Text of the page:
29 – 30 January 2022
Which of the following groups/roles mentioned in the Scriptures do you think might describe us practicing Catholics today?
The Prophet: the role of the prophet was to call Israel back to God. In today’s readings we heard of Jeremiah, Elijah, and Elisha. Our Lord is also a prophet. The message of the prophet was seldom well received. Jeremiah was thrown into a pit because he discouraged Israel from making political alliances against the advancing Babylonian army; and Our Lord was taken to the edge of a cliff from which his adversaries tried to push him over because He taught God’s mercy was not only for Israel. The message of the prophet was and is counter cultural – it was and is truly prophetic.
The Righteous Elect: Israel was set apart from other nations. They were to keep the Law of Moses, not only the 10 Commandments, also the 636 secondary laws. Identity was very important for the righteous of Israel, just as it might be for us too. This often meant anyone who was different was treated with suspicion. In seeking to preserve their customs, culture, and laws, the righteous of Israel could come across as critical, dismissive, moralistic, legalistic, intolerant, and exclusive. Could this be how we are sometimes also perceived?
The Excluded: tax collectors, prostitutes, Samaritans, Gentiles, basically anyone the righteous of Israel thought unrighteous. These did not fit into the neat categories of the righteous: they sometimes worshiped God differently, as did the Samaritans, or they worshiped pagan idols, as did the Gentiles. Outsiders were treated with suspicion by the righteous of Israel and ostracized from the mainstream of Jewish society in case they should undermine Israel. Who are the excluded today?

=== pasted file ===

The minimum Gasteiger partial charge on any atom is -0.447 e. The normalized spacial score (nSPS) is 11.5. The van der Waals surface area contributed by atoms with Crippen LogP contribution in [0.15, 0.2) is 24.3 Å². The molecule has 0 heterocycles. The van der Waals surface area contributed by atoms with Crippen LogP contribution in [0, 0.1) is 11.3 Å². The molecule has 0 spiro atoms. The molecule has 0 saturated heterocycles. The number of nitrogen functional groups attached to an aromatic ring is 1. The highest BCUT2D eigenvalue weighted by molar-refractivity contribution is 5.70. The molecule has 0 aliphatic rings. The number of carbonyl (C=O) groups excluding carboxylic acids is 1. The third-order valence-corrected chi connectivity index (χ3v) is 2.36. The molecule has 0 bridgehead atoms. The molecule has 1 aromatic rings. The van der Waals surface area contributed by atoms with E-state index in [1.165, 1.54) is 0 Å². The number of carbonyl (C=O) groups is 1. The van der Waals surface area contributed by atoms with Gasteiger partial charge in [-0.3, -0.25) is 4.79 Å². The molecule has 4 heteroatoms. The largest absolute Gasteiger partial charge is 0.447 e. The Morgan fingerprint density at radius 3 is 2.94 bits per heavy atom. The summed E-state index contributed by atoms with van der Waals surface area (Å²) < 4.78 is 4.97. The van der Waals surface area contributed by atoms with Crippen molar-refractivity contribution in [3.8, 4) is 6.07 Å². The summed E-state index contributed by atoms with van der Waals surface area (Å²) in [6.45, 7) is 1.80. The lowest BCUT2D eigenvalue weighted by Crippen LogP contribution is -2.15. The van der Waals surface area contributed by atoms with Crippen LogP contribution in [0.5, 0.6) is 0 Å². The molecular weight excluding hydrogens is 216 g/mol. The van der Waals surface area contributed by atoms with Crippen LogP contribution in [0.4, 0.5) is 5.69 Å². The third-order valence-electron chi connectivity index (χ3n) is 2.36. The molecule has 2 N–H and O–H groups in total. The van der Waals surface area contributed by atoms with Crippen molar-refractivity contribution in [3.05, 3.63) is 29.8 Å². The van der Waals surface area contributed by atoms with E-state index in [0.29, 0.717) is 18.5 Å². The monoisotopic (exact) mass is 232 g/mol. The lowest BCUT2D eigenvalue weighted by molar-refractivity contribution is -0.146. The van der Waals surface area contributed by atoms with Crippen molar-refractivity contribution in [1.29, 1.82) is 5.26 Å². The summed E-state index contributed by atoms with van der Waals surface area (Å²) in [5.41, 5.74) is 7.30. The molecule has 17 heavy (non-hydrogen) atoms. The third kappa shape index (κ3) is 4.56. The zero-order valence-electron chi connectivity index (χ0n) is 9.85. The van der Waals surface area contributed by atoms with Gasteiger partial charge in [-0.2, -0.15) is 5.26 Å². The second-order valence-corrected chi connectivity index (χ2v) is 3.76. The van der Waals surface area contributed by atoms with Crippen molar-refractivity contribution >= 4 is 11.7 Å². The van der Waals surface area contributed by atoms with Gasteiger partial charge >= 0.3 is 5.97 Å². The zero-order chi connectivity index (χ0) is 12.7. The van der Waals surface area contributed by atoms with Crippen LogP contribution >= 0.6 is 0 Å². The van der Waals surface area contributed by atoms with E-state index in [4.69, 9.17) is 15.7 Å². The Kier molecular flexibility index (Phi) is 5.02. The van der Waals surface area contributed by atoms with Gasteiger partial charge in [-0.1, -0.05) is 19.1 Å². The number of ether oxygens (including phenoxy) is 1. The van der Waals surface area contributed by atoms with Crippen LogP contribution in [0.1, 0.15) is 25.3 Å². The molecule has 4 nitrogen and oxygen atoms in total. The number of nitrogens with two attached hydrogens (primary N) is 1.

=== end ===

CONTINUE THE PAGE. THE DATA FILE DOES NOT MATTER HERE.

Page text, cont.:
Let us return to our question: which group, or groups, mentioned above describes us practicing Catholics today?
Certainly, all religious people are capable of being critical, dismissive, moralistic, legalistic, intolerant, and exclusive; this is because all people are capable to being critical, dismissive, moralistic, legalistic, intolerant, and exclusive. Apart from the possibility of having this in common with the righteous elect we (can) be nothing like this group. This is because Christianity is fundamentally inclusive rather than exclusive. Christianity is for everyone: every race, continent, and time. This is what it means be “catholic”, a Greek word, meaning “universal”.
Only when we understand this sense of inclusivity as relating to the identity of the Church, rather than to our attitude, can we begin to speak correctly of St Paul’s text on love, seeing it for what it really is, not a call for today’s “elect” to be nicer towards those who don’t fit in, but a call from God for every man and woman to renounce sin and follow Jesus.